It is downright criminal that we haven’t had a film from director Peter Weir in eleven years. Coming not exactly on the heels of the, ahem, masterful Master and Commander: The Far Side of the World (2003), 2010’s The Way Back was met with critical acclaim but little box office success and, as of the time of writing, is Weir’s last feature film. Since then? Nothing.
That’s genuinely upsetting for fans of Australian cinema, given that the Sydney-born 76-year-old is without a doubt the finest filmmaker this country has produced. That’s an assertion that might prompt the beginning of a pushback, until you realise that even if he had only made, say, Picnic at Hanging Rock (1975) and Gallipoli (1981), he’d have a fair claim on the title. Consider his entire body of work, including the satirical The Cars That Ate Paris (1974), ecological horror The Last Wave (1977), and his Hollywood years that produced Witness (1985), Dead Poets Society (1989), The Truman Show (1998), and more, and it’s unarguable. His Australian New Wave contemporaries are no slouches, either, but we know who wears the crown.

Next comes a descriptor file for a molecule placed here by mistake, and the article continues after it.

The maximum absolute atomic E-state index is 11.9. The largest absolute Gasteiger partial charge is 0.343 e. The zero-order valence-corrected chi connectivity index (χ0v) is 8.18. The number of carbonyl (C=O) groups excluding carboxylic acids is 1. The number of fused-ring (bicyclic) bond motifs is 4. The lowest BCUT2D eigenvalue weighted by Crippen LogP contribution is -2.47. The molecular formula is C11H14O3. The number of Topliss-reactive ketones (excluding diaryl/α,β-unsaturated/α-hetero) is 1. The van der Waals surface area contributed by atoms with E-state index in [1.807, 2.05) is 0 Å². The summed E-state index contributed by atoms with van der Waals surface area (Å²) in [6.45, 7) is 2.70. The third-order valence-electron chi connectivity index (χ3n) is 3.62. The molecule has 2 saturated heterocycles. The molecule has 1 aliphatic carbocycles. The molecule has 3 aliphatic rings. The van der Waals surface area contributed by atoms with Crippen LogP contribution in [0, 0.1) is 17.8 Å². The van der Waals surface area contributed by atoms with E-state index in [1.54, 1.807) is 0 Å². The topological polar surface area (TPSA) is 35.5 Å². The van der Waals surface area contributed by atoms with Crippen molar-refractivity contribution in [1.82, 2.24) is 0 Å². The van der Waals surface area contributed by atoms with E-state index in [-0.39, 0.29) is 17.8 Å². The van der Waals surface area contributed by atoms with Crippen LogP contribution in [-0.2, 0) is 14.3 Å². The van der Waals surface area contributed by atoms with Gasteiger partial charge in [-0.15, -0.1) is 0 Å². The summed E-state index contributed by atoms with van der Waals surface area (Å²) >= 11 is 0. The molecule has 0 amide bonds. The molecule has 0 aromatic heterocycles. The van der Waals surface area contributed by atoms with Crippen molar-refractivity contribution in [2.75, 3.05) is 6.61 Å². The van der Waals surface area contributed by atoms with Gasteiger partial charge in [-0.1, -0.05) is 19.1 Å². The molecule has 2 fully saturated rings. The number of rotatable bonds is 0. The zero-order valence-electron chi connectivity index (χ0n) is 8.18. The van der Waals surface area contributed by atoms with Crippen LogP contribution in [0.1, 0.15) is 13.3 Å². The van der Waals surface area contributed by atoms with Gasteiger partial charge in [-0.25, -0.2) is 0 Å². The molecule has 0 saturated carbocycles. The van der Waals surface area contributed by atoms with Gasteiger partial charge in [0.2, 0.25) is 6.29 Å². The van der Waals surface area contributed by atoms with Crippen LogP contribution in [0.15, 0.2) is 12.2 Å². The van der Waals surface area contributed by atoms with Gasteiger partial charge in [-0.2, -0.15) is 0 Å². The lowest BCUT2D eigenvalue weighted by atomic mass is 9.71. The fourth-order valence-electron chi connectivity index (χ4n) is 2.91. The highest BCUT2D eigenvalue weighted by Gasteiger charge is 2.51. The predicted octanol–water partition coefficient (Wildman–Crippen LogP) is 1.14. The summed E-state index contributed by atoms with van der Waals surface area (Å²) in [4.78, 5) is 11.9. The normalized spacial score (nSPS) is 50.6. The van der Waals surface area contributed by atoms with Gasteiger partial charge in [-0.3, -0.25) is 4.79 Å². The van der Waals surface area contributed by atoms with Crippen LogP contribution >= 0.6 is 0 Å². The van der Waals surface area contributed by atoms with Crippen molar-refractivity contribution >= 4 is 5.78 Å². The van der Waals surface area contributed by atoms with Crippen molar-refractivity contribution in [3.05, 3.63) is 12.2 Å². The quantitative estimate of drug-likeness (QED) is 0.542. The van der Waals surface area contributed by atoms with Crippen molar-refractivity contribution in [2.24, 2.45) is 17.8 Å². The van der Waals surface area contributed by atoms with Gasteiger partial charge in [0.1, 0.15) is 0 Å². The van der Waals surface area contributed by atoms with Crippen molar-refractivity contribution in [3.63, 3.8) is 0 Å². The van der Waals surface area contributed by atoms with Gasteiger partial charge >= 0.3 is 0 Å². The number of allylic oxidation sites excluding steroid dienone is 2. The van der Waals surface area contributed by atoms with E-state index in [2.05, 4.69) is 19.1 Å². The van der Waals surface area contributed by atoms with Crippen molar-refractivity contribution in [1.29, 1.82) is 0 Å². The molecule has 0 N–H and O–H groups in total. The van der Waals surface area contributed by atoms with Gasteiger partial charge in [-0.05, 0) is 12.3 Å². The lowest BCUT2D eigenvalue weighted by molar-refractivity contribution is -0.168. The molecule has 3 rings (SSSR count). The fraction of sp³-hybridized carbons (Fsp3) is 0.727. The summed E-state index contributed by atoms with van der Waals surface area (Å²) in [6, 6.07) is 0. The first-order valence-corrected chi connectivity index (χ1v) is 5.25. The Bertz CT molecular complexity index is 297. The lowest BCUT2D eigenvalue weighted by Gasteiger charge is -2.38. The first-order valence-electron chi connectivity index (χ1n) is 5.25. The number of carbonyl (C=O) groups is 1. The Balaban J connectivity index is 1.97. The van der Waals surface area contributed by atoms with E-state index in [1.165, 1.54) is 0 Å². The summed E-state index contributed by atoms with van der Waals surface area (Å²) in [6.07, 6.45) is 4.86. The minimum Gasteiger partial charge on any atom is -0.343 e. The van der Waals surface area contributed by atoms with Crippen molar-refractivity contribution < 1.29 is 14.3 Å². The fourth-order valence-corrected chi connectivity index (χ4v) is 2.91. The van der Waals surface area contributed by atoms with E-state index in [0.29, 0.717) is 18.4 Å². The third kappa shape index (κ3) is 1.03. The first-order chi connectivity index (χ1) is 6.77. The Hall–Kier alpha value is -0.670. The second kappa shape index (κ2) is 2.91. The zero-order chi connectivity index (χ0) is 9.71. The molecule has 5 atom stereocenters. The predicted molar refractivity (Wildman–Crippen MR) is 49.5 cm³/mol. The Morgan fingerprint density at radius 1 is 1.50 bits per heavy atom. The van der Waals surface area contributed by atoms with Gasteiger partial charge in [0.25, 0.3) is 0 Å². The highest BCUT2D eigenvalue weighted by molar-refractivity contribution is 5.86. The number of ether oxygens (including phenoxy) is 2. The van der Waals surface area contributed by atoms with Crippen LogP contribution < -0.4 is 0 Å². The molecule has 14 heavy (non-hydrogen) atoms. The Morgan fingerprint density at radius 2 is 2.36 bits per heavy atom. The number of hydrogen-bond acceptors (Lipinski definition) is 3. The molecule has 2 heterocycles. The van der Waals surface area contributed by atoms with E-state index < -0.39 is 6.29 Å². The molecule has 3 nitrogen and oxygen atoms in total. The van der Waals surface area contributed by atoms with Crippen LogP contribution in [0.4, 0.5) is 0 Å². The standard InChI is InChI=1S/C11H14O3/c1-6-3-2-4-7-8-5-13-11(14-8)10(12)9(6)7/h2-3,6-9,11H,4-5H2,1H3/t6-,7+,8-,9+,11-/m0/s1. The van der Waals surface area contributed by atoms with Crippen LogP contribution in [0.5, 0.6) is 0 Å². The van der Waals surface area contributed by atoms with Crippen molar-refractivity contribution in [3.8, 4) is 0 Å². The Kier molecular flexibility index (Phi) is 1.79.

Like all auteurs, Weir has favoured themes he revisits in his work, and chief among them is the idea of communities and how they function, or sometimes fail to. From the predatory towns of The Cars That Ate Paris and The Truman Show, the rigidly hierarchical schools of Hanging Rock and the Dead Poets, the military organisations of Gallipoli and Master and Commander, and the self-isolated communities of Witness and The Mosquito Coast (1987), the common thread is the notion of people simply trying to live together, often by codes that are either forced upon them, or that they have chosen but that are alien to mainstream society.
In The Way Back, it’s definitely the former. Based on the book by Sławomir Rawicz, The Way Back is tells the true (allegedly – there has been some controversy) story of a mixed group of prisoners who escaped a Siberian gulag during World War II and walked over 4000 miles to freedom in northern India, crossing the Gobi Desert and the Himalayas on the way.